Civets and genets are often termed as 'cats' and look like cats with elongated snouts. However, they are not cats but are members of the Viverridae family. Ratels are popularly known as honey badgers.
Civet/Genet/Ratel Huntable Species
- African Civet - Civettictis civetta
- Common Genet (Small-spotted) - Genetta genetta
- Cape Genet (large-spotted) - Genetta tigrina
- Rusty-spotted Genet - Genetta maculata
- Ratel/Honey Badger - Mellivora capensis
Habitat and Requirements
- Civets live in savannahs and forests.
- Ratels can tolerate both very wet and very dry habitats. They can be found in moist savannas, semi-deserts and montane forests.
- Genets can be found in mosts habitats and are mostly nocturnal and arboreal.
- The civet is solitary except during the mating season.
- Ratels are generally solitary but sometimes go about in pairs,
- Genets are solitary except during periods of courtship or when a female is accompanied by her young.
- After a gestation period of 2 - 3 months, these species produce between 1 - 4 offspring.
Civet/Genet/Ratel Gender Identification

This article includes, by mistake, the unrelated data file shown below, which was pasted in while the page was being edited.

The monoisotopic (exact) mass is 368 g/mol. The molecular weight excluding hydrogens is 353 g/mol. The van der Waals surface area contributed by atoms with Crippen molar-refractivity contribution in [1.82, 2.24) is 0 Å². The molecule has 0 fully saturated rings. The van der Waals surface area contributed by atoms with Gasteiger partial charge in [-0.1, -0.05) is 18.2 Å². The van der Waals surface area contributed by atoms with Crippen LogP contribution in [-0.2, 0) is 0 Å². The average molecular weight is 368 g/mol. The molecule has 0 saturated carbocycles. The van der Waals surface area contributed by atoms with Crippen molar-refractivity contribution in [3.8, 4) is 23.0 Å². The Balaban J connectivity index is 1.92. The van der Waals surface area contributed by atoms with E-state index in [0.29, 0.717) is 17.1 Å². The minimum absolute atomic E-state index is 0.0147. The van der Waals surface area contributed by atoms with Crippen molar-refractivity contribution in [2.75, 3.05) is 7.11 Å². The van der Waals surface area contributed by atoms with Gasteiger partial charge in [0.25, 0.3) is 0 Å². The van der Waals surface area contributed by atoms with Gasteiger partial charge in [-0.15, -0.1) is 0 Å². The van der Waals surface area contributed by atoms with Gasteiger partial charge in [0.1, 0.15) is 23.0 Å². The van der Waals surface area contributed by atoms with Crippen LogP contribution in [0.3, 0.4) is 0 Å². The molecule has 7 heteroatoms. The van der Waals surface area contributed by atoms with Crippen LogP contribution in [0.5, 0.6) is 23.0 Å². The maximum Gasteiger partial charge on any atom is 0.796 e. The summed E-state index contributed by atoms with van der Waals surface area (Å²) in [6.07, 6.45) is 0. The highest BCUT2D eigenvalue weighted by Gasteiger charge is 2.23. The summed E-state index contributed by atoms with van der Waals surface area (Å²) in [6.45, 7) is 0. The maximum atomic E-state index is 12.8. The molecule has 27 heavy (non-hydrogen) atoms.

- Ratel - There is a considerable difference between the sizes of the male and female, with males sometimes weighing up to twice as much as females
- There is not a discernable difference between the genders of civet or genet.
Civet/Genet/Ratel Hunting Methods
- Spotting, walking and stalking the likely habitats. These species are really hunted as animals of opportunity.
A Good Civet/Genet/Ratel Trophy
- A mature male preferably.
Civet/Genet/Ratel Hunting Shot Placement
- Aim for the chest with a solid round.
Since 2004 there has been an embargo in place on importing raw civet trophies which includes the African civet. See www.cdc.gov
- Contact: Centers for Disease Control and Prevention, Mailstop A-46, 1600 Clifton Road, Atlanta, GA 30333 Tel: 404-718-2077 Fax: 404-718-2093 E-mail: email@example.com
- Fully-treated, taxidermied mounts of civets may be imported into the US.
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